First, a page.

Take the 2-minute tour ×
Mathematics Stack Exchange is a question and answer site for people studying math at any level and professionals in related fields. It's 100% free, no registration required.

I read books A First Course in Discrete Dynamical Systems by Richard A. Holmgren and An Introduction to Chaotic Dynamical Systems by Robert L. Devaney.
I want to understand which concepts of "chaos" lead mathematicians to place these three conditions for a function to be chaotic. If you can please explain your Idea on an example.

Definition 8.5. Let $V$ be a set. $F: V \to V$ is said to be chaotic on $V$ if
1. $F$ has sensitive dependence on initial conditions.
2. $F$ is topologically transitive.
3. periodic points are dense in $V$.

Definition 8.2. $F:J\to J$ has sensitive dependence on initial conditions if there exists $δ > 0$ such that, for any $x \in J$ and any neighborhood $N$ of $x$, there exists $y\in N$ and $n > 0$ such that $|F^n(x) - F^n(y)| > δ$.

Definition 8.1. $F:J\to J$ is said to be topologically transitive if for any pair of open sets $U, V \subset J$ there exists $k > 0$ such that $F^k(U) \cap V \neq 0$.

share|improve this question
1  
Honestly, I'd read "The Essence Of Chaos" by Edward N. Lorenz for a better understanding , also try to compute something! Link: books.google.com/…; and arxiv.org/ftp/arxiv/papers/0910/0910.2213.pdf this last is a review of the book . –  Alan May 14 at 16:01
1  
The first is the general idea of dynamical chaos. The second and third seem to imply some sort of ergodicity. Take any point $x$ and a small ball $V=B(x,δ)$ around it, take $U=F(V)$ and apply 2, which means that the orbit of $x$ goes everywhere and also returns arbitrarily close to $x$. 3 strengthens this by intuiting that if some $F^m(x)$ is sufficiently close to $x$, there should be a fixed point of $F^m$ close to $x$, i.e., a periodic orbit of length $m$. Not an answer because I'm not sure that this is the motivation or even entirely true. –  LutzL May 14 at 18:35

2 Answers 2

up vote 3 down vote accepted

Just a few points to mention.

  1. Term "chaos" is today philosophical and not mathematical, since there are different definitions of chaos, which do not coincide for some examples.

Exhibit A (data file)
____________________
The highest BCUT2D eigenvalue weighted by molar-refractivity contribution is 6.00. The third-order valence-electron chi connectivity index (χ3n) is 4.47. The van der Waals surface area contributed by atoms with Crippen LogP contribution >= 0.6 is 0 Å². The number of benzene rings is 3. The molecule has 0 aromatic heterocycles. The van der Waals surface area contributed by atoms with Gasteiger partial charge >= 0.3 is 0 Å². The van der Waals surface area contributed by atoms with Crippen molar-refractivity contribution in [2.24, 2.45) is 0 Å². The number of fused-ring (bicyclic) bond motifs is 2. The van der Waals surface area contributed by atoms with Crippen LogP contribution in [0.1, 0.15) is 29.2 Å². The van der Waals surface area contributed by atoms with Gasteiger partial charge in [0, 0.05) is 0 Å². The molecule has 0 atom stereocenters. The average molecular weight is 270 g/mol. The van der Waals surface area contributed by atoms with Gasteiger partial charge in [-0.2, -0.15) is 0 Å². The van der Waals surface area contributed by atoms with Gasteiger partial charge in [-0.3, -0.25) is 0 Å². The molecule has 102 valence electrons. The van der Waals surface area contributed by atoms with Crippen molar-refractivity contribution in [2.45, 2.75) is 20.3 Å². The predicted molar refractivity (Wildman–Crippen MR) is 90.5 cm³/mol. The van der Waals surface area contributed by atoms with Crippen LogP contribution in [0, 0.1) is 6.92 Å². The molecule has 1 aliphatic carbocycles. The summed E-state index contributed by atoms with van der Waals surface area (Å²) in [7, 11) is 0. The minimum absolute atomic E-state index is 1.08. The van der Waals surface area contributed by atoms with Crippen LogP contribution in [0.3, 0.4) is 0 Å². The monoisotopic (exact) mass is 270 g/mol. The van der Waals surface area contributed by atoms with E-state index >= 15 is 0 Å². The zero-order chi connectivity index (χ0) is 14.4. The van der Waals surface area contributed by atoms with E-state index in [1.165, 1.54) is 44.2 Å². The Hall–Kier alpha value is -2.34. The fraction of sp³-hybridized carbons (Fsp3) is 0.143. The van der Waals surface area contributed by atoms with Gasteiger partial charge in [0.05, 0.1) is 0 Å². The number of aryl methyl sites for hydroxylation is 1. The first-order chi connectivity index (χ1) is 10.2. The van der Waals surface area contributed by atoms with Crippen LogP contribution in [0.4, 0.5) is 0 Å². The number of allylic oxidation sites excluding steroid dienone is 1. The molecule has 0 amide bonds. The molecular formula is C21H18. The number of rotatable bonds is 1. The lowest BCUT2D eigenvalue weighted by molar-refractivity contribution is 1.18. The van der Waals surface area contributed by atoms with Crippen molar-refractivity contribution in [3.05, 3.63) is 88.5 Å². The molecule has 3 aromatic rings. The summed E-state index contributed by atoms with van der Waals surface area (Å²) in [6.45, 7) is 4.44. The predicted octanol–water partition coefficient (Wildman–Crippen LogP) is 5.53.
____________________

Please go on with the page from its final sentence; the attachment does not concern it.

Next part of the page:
2. To get to the definition of anything to be "chaotic" you should think what would you call "chaotic". Probably two natural things is the loss of correlation between past and future and loss of information. Now we need to rigorously define these things.

  3. The definition you refer to is convenient because it can be verified for a number of systems. By the way, the definition is redundant. As it was proved, point 1 follows from 2 and 3.

  4. There are other systems, which look to us as "chaotic" but for which Devaney's definition cannot be checked, therefore other definitions were suggested. For example Katok's definition of a chaotic system is the one that has a positive topological entropy.

  5. Is there hope to give one encompassing definition of chaos? Not really, since it can be shown that the properties of loss of correlations between past and future and loss of information (whatever it means) are independent.

  6. Finally, there is an excellent paper that reviews different definitions of chaos:

BROWN, R., & CHUA, L. O. (1996). Clarifying chaos: Examples and counterexamples. International Journal of Bifurcation and Chaos, 6(02), 219-249.

which you should definitely check out for deeper understanding of chaos. I think this paper addresses your question better then it can be done in several lines here.

share|improve this answer
    
+1 for this answer (although when I read sentences similar to Term "xxx" is today philosophical and not mathematical, since there are different definitions of xxx (which appear regularly on this site), I vaguely dream of sending them to actual living philosophers, just to see their reaction...). –  Did Jun 17 at 6:54

I'm describing a heuristic development here; it's not "axiomatics".

There was no "concept of chaos" around until a few decennia ago. But people observed "chaotic" phenomena all around us since millenia. Nobody dared to think about it mathematically. Then there was ergodic theory as a branch of probability theory, and there was the problem of "onset of turbulence" (Ruelle). A great boost came when modern computation equipment allowed to produce chaotic behavior in a controlled way. Then the people studying chaotic situations of all kinds began to distillate the prime features of such behavior, and finally the "paradigm" emerged which is codified in the definitions you quote.

The intuitive content of these lines is obvious: just read them, and you'll have to admit that they describe features that you'd connect with your own idea of chaos. On the other hand the notions occurring therein are so basic, and simple enough to be verifiable in all sorts of situations, so that the "chaos" now defined mathematically is a working term that, e.g., can be used as well in in continuous time as in discrete time environments. Compare with Kolmogoroff's probability axioms: they were not God given, but they are the result of a long thought process in which masters of all kinds were involved.

share|improve this answer

Your Answer

 
discard

By posting your answer, you agree to the privacy policy and terms of service.

Not the answer you're looking for? Browse other questions tagged or ask your own question.